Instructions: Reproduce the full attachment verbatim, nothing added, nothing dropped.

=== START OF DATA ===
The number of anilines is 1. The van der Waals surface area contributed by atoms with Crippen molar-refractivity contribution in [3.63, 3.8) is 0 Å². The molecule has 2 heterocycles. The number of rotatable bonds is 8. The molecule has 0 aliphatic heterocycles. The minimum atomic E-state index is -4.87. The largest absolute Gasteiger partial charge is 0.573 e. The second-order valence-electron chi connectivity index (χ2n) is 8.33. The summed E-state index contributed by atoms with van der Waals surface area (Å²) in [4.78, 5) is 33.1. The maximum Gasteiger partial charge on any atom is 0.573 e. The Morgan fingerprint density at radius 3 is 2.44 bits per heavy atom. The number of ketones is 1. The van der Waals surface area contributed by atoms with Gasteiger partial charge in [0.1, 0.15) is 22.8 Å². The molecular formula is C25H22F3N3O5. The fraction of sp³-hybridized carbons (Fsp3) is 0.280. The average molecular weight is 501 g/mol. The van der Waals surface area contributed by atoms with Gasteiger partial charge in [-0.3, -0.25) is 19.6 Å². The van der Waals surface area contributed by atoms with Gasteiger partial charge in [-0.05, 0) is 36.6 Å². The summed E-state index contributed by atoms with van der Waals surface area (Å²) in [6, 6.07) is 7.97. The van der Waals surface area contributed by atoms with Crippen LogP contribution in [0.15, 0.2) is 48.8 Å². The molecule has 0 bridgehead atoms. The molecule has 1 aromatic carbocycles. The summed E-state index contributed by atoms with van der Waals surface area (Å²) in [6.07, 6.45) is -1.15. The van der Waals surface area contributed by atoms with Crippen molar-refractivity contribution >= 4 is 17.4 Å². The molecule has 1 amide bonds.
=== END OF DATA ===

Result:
The number of anilines is 1. The van der Waals surface area contributed by atoms with Crippen molar-refractivity contribution in [3.63, 3.8) is 0 Å². The molecule has 2 heterocycles. The number of rotatable bonds is 8. The molecule has 0 aliphatic heterocycles. The minimum atomic E-state index is -4.87. The largest absolute Gasteiger partial charge is 0.573 e. The second-order valence-electron chi connectivity index (χ2n) is 8.33. The summed E-state index contributed by atoms with van der Waals surface area (Å²) in [4.78, 5) is 33.1. The maximum Gasteiger partial charge on any atom is 0.573 e. The Morgan fingerprint density at radius 3 is 2.44 bits per heavy atom. The number of ketones is 1. The van der Waals surface area contributed by atoms with Gasteiger partial charge in [0.1, 0.15) is 22.8 Å². The molecular formula is C25H22F3N3O5. The fraction of sp³-hybridized carbons (Fsp3) is 0.280. The average molecular weight is 501 g/mol. The van der Waals surface area contributed by atoms with Gasteiger partial charge in [-0.3, -0.25) is 19.6 Å². The van der Waals surface area contributed by atoms with Gasteiger partial charge in [-0.05, 0) is 36.6 Å². The summed E-state index contributed by atoms with van der Waals surface area (Å²) in [6, 6.07) is 7.97. The van der Waals surface area contributed by atoms with Crippen LogP contribution in [0.15, 0.2) is 48.8 Å². The molecule has 0 bridgehead atoms. The molecule has 1 aromatic carbocycles. The summed E-state index contributed by atoms with van der Waals surface area (Å²) in [6.07, 6.45) is -1.15. The van der Waals surface area contributed by atoms with Crippen molar-refractivity contribution >= 4 is 17.4 Å². The molecule has 1 amide bonds.